Whenever I attend a school function I am reminded of Goodbye Mr Chips where the teachers grow older and the boys stay the same. Year in and year out, the school calendar remains unchanged. Academic programs are maintained, swimming galas come and go, rugby and hockey seasons pass, athletics days come and go and in a flash yet another academic year is over and the next hundred odd boys enter the school to repeat what just past for some.
I spent some time alone this morning at a little coffee shop in Hilton and easily remembered exactly how I felt on the morning of Athletics Day. My sleep the night before was always a little compromised, I woke earlier, I could barely eat, that empty, hollow feeling prevailed all day. I was aware of peripheral noise as my non competitive friends enjoyed a day off school and the pitch became noisier and noisier before the chanting of war cries. My palms were always clammy, but somehow I managed to pass off as cool and calm, and I know instinctively this is just how my child is feeling this morning. He has to sit through two and a half periods before the bell calls for the games to begin.
The background noise that is sports day, the whistles, the flags, the starter gun. The tea tables for the parents, and the idle chit chat that accompanies these events as eyes dart in all directions hoping to catch your son’s eye in the crowd. The boys commotion as they shout for a team mate, the camaraderie as the slower competitors run past in the longer races. The anticipation palpable among the parents watching. Many of us are part of divorced families and there is some inherent awkwardness that can accompany school outings when not only are your two parents there, but also a step-father, a step-mother, and a Grandmother thrown into the day and the pressure to please and perform can be overwhelming.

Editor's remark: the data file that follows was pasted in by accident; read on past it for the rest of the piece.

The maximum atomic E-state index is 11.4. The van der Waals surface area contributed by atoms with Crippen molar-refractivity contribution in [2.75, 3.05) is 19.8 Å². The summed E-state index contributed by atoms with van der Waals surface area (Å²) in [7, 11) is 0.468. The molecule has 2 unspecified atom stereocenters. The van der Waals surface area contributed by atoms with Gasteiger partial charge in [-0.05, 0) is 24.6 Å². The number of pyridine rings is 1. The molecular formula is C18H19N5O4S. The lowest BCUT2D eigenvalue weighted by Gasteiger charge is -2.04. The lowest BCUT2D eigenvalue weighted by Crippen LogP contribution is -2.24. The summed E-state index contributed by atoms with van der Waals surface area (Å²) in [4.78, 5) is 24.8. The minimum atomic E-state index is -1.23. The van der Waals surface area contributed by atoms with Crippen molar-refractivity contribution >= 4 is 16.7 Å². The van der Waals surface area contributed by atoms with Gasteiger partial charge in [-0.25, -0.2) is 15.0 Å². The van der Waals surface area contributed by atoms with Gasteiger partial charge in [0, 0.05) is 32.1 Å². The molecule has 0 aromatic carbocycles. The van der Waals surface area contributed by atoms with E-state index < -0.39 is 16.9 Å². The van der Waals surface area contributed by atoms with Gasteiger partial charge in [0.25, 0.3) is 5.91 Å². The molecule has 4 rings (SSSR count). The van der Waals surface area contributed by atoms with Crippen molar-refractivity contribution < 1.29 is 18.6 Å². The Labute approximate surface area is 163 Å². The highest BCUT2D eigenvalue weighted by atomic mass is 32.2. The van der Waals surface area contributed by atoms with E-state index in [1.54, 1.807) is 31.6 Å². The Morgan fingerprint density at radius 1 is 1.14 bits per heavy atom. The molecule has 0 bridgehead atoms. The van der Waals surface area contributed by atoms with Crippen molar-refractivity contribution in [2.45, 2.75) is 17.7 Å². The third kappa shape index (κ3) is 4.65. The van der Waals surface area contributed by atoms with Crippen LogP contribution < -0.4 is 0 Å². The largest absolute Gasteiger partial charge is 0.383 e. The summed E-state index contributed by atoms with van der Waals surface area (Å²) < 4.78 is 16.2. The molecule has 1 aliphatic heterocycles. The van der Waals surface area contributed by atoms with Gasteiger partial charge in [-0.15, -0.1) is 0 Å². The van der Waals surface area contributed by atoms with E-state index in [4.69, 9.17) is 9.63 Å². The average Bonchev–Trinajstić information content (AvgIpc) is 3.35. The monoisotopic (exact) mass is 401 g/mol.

I see my beautiful boy, he stands out among men, not only because he is taller, there is just something about him. He appears to be advising a younger boy. His chiselled face is white and strained looking. There is no time to talk, there are too many of us, his first race is a difficult distance.
The starter gun explodes, the vibration of their feet can be felt in the earth. Legs and arms pump in unison. This first event is not his race to win today, I feel the loss for him and know the disappointment. From where I am sitting I can see his chest still heaving, I see him graciously congratulate the winner, I see the slight slump in his demeanour, he doubles over to catch his breath. He then begins to make the long walk towards us and I wait to connect. In that moment when our eyes do meet he knows absolutely that his best is adequate, this is unconditional love, he knows I came to support and see him, not expectant of wins or dependant on them. This love is unparalleled. His eyes soften, his shoulders relax. The pressure is off. He is instructed to “go and have fun”. He does, and many medals later he is the gold of his age group.
I write this article not as a brag, but as a reminder that the gift of love is so precious and tenuous. As Mothers we are given the power to make or break a spirit. Be gentle with your love. No matter how old your little boy is, he needs to know that he is enough.
I was blessed with this gentleman who loves every member of his family fiercely, he shows respect to both of his ageing Grandmothers. He is quiet and unassuming and goddammit the boy can draw too.